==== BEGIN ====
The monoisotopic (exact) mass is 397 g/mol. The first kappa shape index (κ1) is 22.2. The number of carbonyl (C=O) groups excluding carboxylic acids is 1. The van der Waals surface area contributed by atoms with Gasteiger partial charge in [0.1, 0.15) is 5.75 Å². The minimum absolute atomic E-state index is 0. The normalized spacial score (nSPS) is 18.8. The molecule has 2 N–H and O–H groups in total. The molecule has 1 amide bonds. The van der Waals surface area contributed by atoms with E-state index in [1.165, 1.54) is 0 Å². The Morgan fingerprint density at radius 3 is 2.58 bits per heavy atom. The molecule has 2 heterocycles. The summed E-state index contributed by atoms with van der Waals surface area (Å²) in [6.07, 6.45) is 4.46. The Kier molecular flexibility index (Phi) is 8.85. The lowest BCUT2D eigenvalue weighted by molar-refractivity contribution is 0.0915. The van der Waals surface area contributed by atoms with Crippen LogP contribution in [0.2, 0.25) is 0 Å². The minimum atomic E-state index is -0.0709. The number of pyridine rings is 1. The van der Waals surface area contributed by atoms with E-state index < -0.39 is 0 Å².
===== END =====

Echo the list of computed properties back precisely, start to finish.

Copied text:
The monoisotopic (exact) mass is 397 g/mol. The first kappa shape index (κ1) is 22.2. The number of carbonyl (C=O) groups excluding carboxylic acids is 1. The van der Waals surface area contributed by atoms with Gasteiger partial charge in [0.1, 0.15) is 5.75 Å². The minimum absolute atomic E-state index is 0. The normalized spacial score (nSPS) is 18.8. The molecule has 2 N–H and O–H groups in total. The molecule has 1 amide bonds. The van der Waals surface area contributed by atoms with E-state index in [1.165, 1.54) is 0 Å². The Morgan fingerprint density at radius 3 is 2.58 bits per heavy atom. The molecule has 2 heterocycles. The summed E-state index contributed by atoms with van der Waals surface area (Å²) in [6.07, 6.45) is 4.46. The Kier molecular flexibility index (Phi) is 8.85. The lowest BCUT2D eigenvalue weighted by molar-refractivity contribution is 0.0915. The van der Waals surface area contributed by atoms with Crippen LogP contribution in [0.2, 0.25) is 0 Å². The minimum atomic E-state index is -0.0709. The number of pyridine rings is 1. The van der Waals surface area contributed by atoms with E-state index < -0.39 is 0 Å².